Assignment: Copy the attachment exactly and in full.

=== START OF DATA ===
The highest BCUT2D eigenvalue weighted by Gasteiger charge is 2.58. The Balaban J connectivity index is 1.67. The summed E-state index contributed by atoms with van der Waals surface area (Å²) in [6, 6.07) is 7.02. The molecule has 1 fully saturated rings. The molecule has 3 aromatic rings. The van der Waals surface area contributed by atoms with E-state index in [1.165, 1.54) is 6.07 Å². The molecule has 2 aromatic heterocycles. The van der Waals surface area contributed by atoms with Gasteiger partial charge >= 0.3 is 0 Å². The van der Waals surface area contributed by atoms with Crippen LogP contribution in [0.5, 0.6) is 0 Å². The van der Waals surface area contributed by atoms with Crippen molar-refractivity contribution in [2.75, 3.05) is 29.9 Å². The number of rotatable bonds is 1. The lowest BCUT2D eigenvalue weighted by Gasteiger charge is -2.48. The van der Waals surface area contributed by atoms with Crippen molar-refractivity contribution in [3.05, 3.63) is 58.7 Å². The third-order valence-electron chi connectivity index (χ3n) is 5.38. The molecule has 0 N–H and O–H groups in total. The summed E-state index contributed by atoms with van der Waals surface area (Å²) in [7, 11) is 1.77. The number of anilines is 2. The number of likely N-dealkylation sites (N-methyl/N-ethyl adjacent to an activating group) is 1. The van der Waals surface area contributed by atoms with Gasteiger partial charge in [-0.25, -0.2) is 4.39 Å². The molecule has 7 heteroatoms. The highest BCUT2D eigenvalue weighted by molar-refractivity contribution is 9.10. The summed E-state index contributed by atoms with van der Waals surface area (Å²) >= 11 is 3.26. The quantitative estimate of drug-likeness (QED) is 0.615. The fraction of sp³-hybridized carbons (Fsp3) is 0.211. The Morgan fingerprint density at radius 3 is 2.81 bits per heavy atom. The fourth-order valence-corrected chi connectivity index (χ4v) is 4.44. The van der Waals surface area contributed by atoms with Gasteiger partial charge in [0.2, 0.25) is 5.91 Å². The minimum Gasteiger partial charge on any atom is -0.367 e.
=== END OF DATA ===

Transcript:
The highest BCUT2D eigenvalue weighted by Gasteiger charge is 2.58. The Balaban J connectivity index is 1.67. The summed E-state index contributed by atoms with van der Waals surface area (Å²) in [6, 6.07) is 7.02. The molecule has 1 fully saturated rings. The molecule has 3 aromatic rings. The van der Waals surface area contributed by atoms with E-state index in [1.165, 1.54) is 6.07 Å². The molecule has 2 aromatic heterocycles. The van der Waals surface area contributed by atoms with Gasteiger partial charge >= 0.3 is 0 Å². The van der Waals surface area contributed by atoms with Crippen LogP contribution in [0.5, 0.6) is 0 Å². The van der Waals surface area contributed by atoms with Crippen molar-refractivity contribution in [2.75, 3.05) is 29.9 Å². The number of rotatable bonds is 1. The lowest BCUT2D eigenvalue weighted by Gasteiger charge is -2.48. The van der Waals surface area contributed by atoms with Crippen molar-refractivity contribution in [3.05, 3.63) is 58.7 Å². The third-order valence-electron chi connectivity index (χ3n) is 5.38. The molecule has 0 N–H and O–H groups in total. The summed E-state index contributed by atoms with van der Waals surface area (Å²) in [7, 11) is 1.77. The number of anilines is 2. The number of likely N-dealkylation sites (N-methyl/N-ethyl adjacent to an activating group) is 1. The van der Waals surface area contributed by atoms with Gasteiger partial charge in [-0.25, -0.2) is 4.39 Å². The molecule has 7 heteroatoms. The highest BCUT2D eigenvalue weighted by molar-refractivity contribution is 9.10. The summed E-state index contributed by atoms with van der Waals surface area (Å²) >= 11 is 3.26. The quantitative estimate of drug-likeness (QED) is 0.615. The fraction of sp³-hybridized carbons (Fsp3) is 0.211. The Morgan fingerprint density at radius 3 is 2.81 bits per heavy atom. The fourth-order valence-corrected chi connectivity index (χ4v) is 4.44. The van der Waals surface area contributed by atoms with Gasteiger partial charge in [0.2, 0.25) is 5.91 Å². The minimum Gasteiger partial charge on any atom is -0.367 e.